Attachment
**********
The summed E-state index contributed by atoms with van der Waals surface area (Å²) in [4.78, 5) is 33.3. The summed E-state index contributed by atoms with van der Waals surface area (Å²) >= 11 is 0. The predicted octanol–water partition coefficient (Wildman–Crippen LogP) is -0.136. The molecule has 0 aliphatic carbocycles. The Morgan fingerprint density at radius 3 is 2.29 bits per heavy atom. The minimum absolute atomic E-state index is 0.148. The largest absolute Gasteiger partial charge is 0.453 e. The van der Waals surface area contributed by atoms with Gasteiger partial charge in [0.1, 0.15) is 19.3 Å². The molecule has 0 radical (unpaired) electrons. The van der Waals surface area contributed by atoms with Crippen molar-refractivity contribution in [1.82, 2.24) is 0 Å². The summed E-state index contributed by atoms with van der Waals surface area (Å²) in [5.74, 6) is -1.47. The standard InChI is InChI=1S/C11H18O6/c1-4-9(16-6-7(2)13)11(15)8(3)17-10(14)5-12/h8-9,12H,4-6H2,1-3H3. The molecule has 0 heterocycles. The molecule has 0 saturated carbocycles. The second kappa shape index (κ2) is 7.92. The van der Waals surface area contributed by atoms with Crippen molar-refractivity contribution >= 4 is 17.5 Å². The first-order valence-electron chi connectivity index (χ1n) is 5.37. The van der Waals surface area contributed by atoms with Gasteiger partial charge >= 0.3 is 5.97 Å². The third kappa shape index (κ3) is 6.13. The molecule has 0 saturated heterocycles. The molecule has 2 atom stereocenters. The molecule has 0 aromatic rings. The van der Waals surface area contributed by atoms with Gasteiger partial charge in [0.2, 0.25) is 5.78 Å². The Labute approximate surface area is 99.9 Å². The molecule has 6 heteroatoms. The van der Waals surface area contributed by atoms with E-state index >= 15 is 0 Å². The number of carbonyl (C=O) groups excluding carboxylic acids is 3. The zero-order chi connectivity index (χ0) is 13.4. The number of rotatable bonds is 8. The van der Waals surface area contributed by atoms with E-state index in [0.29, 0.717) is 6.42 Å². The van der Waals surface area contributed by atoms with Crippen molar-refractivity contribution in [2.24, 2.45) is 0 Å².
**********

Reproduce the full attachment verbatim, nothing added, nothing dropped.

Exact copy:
The summed E-state index contributed by atoms with van der Waals surface area (Å²) in [4.78, 5) is 33.3. The summed E-state index contributed by atoms with van der Waals surface area (Å²) >= 11 is 0. The predicted octanol–water partition coefficient (Wildman–Crippen LogP) is -0.136. The molecule has 0 aliphatic carbocycles. The Morgan fingerprint density at radius 3 is 2.29 bits per heavy atom. The minimum absolute atomic E-state index is 0.148. The largest absolute Gasteiger partial charge is 0.453 e. The van der Waals surface area contributed by atoms with Gasteiger partial charge in [0.1, 0.15) is 19.3 Å². The molecule has 0 radical (unpaired) electrons. The van der Waals surface area contributed by atoms with Crippen molar-refractivity contribution in [1.82, 2.24) is 0 Å². The summed E-state index contributed by atoms with van der Waals surface area (Å²) in [5.74, 6) is -1.47. The standard InChI is InChI=1S/C11H18O6/c1-4-9(16-6-7(2)13)11(15)8(3)17-10(14)5-12/h8-9,12H,4-6H2,1-3H3. The molecule has 0 heterocycles. The molecule has 0 saturated carbocycles. The second kappa shape index (κ2) is 7.92. The van der Waals surface area contributed by atoms with Crippen molar-refractivity contribution >= 4 is 17.5 Å². The first-order valence-electron chi connectivity index (χ1n) is 5.37. The van der Waals surface area contributed by atoms with Gasteiger partial charge >= 0.3 is 5.97 Å². The third kappa shape index (κ3) is 6.13. The molecule has 0 saturated heterocycles. The molecule has 2 atom stereocenters. The molecule has 0 aromatic rings. The van der Waals surface area contributed by atoms with Gasteiger partial charge in [0.2, 0.25) is 5.78 Å². The Labute approximate surface area is 99.9 Å². The molecule has 6 heteroatoms. The van der Waals surface area contributed by atoms with E-state index >= 15 is 0 Å². The number of carbonyl (C=O) groups excluding carboxylic acids is 3. The zero-order chi connectivity index (χ0) is 13.4. The number of rotatable bonds is 8. The van der Waals surface area contributed by atoms with E-state index in [0.29, 0.717) is 6.42 Å². The van der Waals surface area contributed by atoms with Crippen molar-refractivity contribution in [2.24, 2.45) is 0 Å².